Talk:Clan Gayre

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"Rebuilt the clan"? Not Exactly.[edit]

Under the section "20th century", the article states "Robert Gayre of Gayre and Nigg, the father of the present chief, virtually rebuilt the clan..." "Rebuilt" is a bit too weak of a word; I'd suggest "invented". In fact, Mr. Gair -- the actual spelling of his name at birth (source: http://www.therai.org.uk/archives-and-manuscripts/archive-contents/mankind-quarterly-a98/ ) -- built the entire clan from scratch; no such clan or sept by that name is mentioned in any record prior to when Gayre began to write about it in the second-quarter of the 20th century. (source #1: "Robert Gayre, of Gayre and Nigg, is singular among genealogists, dynasts and the like, if only for the reason that, along among them, he has been able to create a Scottish clan from scratch, providing it with traditions, rituals, precedences and privileges...." -- Alastair Phillips, Glasgow Herald, June 14, 1975 [ http://news.google.com/newspapers?nid=2507&dat=19750614&id=eJBAAAAAIBAJ&sjid=6KQMAAAAIBAJ&pg=1955,2975131 ], source #2: ("...the late Robert Gayre (first Chief of the newly formed Clan Gayre)..." -- p. 1866 "World Orders of Knighthood and Merit" by Guy Stair Sainty, Burke's Peerage, London 2006, ISBN 0971196672) Previous generations of Gair's paternal line of ancestors all used the spelling "Gair" as far back as the 17th century. [ http://www.thepeerage.com/p41934.htm#i419337 ] In 1957, after the death of his father, he legally changed his surname to "Gayre of Gayre and Nigg". (source: http://id.loc.gov/authorities/names/n50023299.html ) Remember: when a Wikipedia editor makes a rather far-fetched claim ("rebuilding a clan"), the onus is on them to support it with verifiable, third-party evidence. Without that, it must be removed. So, unless someone steps in and provides reliable citations to sources that predate Gair and are not penned by him, the claim will have to go. Bricology (talk) 06:37, 11 April 2013 (UTC)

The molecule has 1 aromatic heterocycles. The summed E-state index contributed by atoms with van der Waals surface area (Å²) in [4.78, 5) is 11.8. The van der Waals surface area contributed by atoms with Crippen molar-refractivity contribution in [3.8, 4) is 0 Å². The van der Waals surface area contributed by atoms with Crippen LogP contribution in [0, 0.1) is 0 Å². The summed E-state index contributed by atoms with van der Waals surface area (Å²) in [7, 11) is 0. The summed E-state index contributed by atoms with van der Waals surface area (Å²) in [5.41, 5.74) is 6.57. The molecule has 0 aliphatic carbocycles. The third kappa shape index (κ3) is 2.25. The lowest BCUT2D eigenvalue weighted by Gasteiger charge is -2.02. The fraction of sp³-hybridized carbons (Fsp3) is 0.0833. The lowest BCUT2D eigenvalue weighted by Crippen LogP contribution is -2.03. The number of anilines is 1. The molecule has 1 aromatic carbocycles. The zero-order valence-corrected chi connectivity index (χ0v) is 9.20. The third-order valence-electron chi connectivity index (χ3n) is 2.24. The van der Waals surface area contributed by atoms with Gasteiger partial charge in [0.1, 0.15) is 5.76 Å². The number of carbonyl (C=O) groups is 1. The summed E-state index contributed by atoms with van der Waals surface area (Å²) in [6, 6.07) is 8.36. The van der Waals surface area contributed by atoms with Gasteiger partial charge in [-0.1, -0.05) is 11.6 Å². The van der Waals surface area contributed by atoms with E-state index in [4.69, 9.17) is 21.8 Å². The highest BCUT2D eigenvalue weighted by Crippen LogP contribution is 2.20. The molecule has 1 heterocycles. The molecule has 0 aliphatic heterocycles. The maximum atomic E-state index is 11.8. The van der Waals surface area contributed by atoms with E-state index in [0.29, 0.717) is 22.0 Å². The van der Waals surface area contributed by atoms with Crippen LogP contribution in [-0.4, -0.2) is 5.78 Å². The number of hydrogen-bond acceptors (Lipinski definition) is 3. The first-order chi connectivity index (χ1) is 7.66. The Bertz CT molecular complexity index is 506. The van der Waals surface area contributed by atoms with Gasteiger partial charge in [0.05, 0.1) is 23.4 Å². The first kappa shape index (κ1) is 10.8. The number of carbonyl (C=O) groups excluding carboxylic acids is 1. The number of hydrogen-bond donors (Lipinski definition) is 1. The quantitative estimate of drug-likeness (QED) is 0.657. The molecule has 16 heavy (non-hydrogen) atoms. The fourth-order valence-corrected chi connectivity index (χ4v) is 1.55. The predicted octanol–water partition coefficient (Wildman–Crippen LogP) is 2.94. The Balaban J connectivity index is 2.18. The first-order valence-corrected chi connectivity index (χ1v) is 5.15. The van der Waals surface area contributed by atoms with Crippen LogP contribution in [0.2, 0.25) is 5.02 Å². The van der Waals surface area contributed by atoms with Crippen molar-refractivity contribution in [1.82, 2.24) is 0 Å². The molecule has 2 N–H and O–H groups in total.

You have some very interesting sources and information that would be good to add to the article. "the claim will have to go" is a bit too strong; I'd suggest rewording the article to reflect the sources you give. A word of caution, I think your research into how the name was written could be considered original research, would need direct references not source: http://id.loc.gov/authorities/names/n50023299.html or http://www.thepeerage.com/p41934.htm#i419337 , also note that spelling of names evolved in all clans and is not that important (the way a name was spelled usually reflected who was writing it rather than how it was spelled). Yours ever, Czar Brodie (talk) 11:58, 15 April 2013 (UTC)